Unmemorably attractive finger food

Finger foods need not be memorable to be chosen by people whose memories no longer work well, suggests this study:

IPB-logoAttractiveness and consumption of finger foods in elderly Alzheimer’s disease patients,” Virginie Pouyet, Agnès Giboreau, Linda Benattar, Gérard Cuvelier, Food Quality and Preference, epub January 3, 2014. The authors, at Centre de Recherche de l’Institut Paul Bocuse, Ecully, France, at ORPEA, Puteaux, and at AgroParisTech, Massy, France, report:

“Finger foods are helpful for patients with Alzheimer’s disease because they enable them to eat alone with their fingers rather than with cutlery, once this has become too difficult to use…. The aim of our study was to investigate the attractiveness factors of finger foods to Alzheimer’s disease patients…. The results showed that the finger foods with a sauce (vs. no sauce) and with two layers (vs. one layer where all ingredients were mixed) were more frequently chosen first and then consumed. By contrast, the shape (moulded vs. squared) of the finger foods had no significant impact on first choice and food consumption. These findings support the view that Alzheimer’s patients are able to make food choices when offered alternatives.”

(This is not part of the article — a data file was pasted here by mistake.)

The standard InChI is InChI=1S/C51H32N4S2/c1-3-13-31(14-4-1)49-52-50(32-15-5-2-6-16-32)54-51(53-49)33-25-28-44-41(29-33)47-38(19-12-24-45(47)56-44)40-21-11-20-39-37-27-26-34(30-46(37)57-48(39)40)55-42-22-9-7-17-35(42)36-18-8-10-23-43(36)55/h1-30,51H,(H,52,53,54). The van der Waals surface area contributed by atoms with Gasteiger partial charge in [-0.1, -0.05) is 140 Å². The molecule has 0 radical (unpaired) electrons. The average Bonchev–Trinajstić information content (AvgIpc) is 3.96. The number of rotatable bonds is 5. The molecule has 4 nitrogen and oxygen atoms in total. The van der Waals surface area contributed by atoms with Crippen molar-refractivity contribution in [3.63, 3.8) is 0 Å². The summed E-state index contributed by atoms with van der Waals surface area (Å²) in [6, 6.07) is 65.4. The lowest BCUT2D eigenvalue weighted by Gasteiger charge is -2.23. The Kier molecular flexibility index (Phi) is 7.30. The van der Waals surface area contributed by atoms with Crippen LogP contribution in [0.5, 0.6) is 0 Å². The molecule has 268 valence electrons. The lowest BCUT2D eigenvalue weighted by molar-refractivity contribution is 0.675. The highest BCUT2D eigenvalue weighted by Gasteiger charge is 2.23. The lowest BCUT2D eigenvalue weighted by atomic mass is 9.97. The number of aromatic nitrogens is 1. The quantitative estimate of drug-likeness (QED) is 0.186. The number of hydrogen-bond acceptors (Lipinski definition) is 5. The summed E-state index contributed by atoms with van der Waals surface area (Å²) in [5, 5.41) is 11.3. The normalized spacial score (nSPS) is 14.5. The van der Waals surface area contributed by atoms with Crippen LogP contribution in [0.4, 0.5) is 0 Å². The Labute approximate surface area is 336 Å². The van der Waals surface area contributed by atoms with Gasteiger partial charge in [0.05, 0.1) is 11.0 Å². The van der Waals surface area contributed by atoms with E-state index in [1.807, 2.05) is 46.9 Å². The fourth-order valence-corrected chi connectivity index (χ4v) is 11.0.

Further detail, from  l’Institut Paul Bocuse.

(Thanks to investigator Neil Martin for bringing this to our attention.)